Get perspective and clarity on which area of your life you have to focus on. Start by analyzing, examining and identifying the problem areas:
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Happiness is not a goal or something to pursue at a later time. Emotional health is a skill to be mastered, not a destination to eventually arrive at.
And being happy is being linked to an active lifestyle, a better diet, better sleep, better weight management, lower stress levels, an improved immune system, and increased life expectancy.
Most people are stuck in negativity out of sheer habit and think happiness is just available in small doses, occasionally. To get out of the negative thinking:
Being meaningfully kind to others, using small gestures like helping someone get a chair, or asking about their health, releases oxytocin to both the kind person and the receiving person.
This, in turn, helps in job satisfaction and an overall sense of happiness.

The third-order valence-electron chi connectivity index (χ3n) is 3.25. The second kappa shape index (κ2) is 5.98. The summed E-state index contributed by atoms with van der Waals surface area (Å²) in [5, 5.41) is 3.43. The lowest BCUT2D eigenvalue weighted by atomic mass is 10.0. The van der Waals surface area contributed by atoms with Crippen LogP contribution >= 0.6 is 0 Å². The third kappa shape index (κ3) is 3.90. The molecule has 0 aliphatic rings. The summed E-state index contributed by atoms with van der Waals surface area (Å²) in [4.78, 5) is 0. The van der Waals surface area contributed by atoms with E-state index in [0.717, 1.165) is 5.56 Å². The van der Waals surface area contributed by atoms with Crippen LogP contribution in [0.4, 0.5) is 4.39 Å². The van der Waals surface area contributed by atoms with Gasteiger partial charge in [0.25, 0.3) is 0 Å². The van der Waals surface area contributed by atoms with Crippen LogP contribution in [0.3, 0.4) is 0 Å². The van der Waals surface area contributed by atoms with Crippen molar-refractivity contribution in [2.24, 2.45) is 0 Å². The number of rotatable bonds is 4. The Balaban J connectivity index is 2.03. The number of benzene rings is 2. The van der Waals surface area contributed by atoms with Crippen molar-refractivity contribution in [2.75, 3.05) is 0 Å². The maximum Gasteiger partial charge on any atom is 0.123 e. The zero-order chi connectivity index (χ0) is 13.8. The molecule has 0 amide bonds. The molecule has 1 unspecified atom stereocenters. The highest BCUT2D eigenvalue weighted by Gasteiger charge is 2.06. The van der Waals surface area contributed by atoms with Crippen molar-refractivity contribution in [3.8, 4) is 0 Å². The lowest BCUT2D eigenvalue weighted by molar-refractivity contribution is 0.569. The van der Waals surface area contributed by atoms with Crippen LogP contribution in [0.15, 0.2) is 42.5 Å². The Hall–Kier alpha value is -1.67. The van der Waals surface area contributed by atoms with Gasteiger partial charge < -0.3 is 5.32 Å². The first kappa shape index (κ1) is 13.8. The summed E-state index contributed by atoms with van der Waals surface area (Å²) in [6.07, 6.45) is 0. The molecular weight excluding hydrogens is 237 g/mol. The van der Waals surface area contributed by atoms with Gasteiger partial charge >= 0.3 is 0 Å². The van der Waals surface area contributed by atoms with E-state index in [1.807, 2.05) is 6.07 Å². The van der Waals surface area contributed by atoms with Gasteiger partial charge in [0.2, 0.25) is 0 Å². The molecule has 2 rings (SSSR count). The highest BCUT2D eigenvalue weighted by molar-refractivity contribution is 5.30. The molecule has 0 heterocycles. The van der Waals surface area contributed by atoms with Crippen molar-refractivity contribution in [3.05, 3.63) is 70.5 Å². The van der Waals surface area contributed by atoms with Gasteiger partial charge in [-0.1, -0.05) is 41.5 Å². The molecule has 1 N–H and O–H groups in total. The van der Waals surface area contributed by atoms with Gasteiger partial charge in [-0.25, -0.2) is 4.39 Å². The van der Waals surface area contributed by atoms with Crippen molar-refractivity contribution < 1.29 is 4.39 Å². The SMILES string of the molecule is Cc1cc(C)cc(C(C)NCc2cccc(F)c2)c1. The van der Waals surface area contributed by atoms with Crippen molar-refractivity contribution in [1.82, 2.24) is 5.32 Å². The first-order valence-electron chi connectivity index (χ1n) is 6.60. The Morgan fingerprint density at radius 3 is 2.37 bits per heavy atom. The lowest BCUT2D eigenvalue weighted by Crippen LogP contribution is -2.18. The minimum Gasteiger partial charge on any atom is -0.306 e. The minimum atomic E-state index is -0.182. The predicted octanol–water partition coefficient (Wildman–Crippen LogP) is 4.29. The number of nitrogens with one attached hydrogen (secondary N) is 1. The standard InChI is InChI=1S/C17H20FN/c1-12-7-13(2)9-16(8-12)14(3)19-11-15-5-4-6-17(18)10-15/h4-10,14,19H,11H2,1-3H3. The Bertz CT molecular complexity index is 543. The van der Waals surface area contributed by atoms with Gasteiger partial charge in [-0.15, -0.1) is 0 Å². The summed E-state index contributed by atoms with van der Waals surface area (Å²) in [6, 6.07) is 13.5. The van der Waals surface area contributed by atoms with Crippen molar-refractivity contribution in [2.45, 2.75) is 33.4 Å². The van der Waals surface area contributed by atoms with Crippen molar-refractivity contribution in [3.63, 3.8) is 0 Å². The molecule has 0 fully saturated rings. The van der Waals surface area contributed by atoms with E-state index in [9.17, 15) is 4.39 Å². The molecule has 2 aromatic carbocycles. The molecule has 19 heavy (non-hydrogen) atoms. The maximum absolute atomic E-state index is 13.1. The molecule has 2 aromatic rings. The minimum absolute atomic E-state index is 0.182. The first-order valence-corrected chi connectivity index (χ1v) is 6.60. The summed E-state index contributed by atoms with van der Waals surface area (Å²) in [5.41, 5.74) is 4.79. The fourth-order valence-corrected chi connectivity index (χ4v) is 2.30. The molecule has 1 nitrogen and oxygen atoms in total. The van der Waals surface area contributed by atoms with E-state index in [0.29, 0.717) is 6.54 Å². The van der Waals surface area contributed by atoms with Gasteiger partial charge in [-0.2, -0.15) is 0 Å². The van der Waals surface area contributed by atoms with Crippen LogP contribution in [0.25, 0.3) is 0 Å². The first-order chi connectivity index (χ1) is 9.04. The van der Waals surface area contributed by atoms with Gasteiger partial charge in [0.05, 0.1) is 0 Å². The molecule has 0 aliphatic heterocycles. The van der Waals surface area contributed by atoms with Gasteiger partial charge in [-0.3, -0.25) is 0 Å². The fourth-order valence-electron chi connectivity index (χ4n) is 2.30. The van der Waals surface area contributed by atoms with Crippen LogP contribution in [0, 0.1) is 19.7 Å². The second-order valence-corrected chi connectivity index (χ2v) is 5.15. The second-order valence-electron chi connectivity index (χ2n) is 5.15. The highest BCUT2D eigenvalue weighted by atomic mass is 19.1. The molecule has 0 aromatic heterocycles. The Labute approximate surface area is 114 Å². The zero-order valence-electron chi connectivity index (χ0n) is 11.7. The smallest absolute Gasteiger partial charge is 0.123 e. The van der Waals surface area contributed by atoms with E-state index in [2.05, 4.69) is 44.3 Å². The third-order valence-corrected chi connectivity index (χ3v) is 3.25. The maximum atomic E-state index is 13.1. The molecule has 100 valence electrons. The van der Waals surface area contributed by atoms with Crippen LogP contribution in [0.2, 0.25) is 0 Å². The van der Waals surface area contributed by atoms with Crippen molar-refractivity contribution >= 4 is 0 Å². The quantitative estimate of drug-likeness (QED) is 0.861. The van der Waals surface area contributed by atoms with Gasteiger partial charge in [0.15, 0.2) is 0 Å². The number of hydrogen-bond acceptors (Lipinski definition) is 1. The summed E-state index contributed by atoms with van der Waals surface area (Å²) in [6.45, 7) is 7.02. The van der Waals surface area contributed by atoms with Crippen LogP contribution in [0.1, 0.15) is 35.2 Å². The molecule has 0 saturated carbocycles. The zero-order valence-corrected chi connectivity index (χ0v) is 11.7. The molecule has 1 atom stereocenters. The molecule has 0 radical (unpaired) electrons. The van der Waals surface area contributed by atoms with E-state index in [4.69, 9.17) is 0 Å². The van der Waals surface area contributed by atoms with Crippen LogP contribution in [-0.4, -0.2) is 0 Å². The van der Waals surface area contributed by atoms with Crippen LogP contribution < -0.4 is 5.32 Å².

Being intentionally happy in your relationships, and in your family raises our happiness levels in untold ways.
One feels more connected, joyful, peaceful and blissful when exchanging love with family members and our circle of close friends.
Go to sleep early. Having a sense of discipline in our life patterns and routines provides us with a sense of happiness, even if it means depriving ourselves of certain pleasures in the short-term.
One mistake people make when starting a hobby is picking something aspirational rather than something they enjoy. When you pick a hobby, stay true to what you enjoy. If you like cooking, try to take your current skills up a notch. If you like writing, try a fiction workshop.
If you want to try something totally new, start small. To hold yourself accountable, enlist friends in the effort.
We have the smartphones that we carry with us 24/7, always able to catch what other people are up to and feel envious about it.
Even if we use logic and intellect to tell ourselves that the images that we see on social media may not be real or factual, as they can be edited/filtered, they still affect us on an emotional level.
There is often an underlying fear that prevents us from saying no. Perhaps we fear that we are not good enough. We find the compulsive "yes" might help us feel better. However, we cannot continue living at this pace.
We need to ask ourselves why we continue to do the very things that make us unhappy. Self-restraint and missing out are vital for our well-being.